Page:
The role of sommelier is sometimes seen as slightly old hat. Properly trained sommeliers are quite rare in Luxembourg…
I think it’s a bit of a cultural issue. At times, competition is intense in certain areas. It’s incredible how many major restaurants in London, New York and Melbourne work with great sommeliers! In this country, it seems to me that people think everyone buys wine in restaurants so why take it any further. Restaurant owners may not have realised the benefits of taking on sommeliers. While it’s true they are paid more than a maître d’ (although certainly not twice as much), if they are good, this will potentially be reflected in sales. They help sell more wine, boosting customer retention through good advice. They also increase profit margins as they purchase wines at lower prices than maître d’s who order from catalogues. They sniff out bargains and negotiate good offers. There are plenty of little tricks to stimulate sales and increase a cellar’s profitability while meeting customers’ requirements. Beverages are the balance sheet item with the highest margin, so they should probably be left to the true specialists! It’s a shame when a very good chef lacks a very good sommelier to enhance his dishes. We are talking about food/wine pairings, aren’t we? Well here, we’ve got the means to do it properly, so let’s make the most of it!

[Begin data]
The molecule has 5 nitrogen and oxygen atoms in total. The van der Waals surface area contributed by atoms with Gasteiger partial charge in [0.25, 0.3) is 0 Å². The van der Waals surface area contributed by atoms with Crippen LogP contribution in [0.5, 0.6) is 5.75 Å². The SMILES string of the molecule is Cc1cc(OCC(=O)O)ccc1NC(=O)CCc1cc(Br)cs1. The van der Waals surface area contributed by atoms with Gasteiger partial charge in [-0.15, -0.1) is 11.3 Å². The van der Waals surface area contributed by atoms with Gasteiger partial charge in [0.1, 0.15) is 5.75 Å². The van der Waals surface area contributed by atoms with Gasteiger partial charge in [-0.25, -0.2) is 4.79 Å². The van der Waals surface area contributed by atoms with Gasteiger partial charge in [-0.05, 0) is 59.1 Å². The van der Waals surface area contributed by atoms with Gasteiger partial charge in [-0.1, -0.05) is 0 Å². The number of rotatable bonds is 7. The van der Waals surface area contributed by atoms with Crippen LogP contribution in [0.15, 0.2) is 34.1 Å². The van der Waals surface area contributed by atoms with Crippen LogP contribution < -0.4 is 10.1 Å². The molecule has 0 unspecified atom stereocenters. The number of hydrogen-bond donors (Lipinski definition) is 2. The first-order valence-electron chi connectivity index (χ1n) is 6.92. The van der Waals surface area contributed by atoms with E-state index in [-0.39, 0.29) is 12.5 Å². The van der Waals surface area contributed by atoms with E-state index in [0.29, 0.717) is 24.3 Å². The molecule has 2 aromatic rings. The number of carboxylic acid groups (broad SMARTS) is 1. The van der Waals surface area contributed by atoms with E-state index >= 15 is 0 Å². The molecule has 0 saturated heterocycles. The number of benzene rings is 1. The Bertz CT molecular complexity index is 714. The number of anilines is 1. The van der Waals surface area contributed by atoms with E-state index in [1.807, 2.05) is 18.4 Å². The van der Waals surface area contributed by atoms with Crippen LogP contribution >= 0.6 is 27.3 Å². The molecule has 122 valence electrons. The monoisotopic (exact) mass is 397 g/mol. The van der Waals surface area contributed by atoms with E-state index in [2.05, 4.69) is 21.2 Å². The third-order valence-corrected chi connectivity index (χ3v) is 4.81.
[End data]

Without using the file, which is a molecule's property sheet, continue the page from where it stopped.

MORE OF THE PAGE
What is your view of Luxembourg wines?
I have been familiar with them for about twenty years, which is not a huge length of time, but I have definitely noticed that their quality is increasing. There are some ambitious cuvées out there, either in terms of the blends, maturing process, or unusual packaging. The trend is positive. And the Route des Vins is gorgeous. I’m a passionate cyclist and love riding in Luxembourg. Not only are the roads fifteen times more scenic than in Belgium, but also some magnificent vistas await those exploring the Luxembourg wine region. Although it’s so close, it feels like being on holiday – it’s fantastic!
Luxembourg winegrowers regret not being more well-known abroad. Do you believe it’s possible for them to improve their global reputation?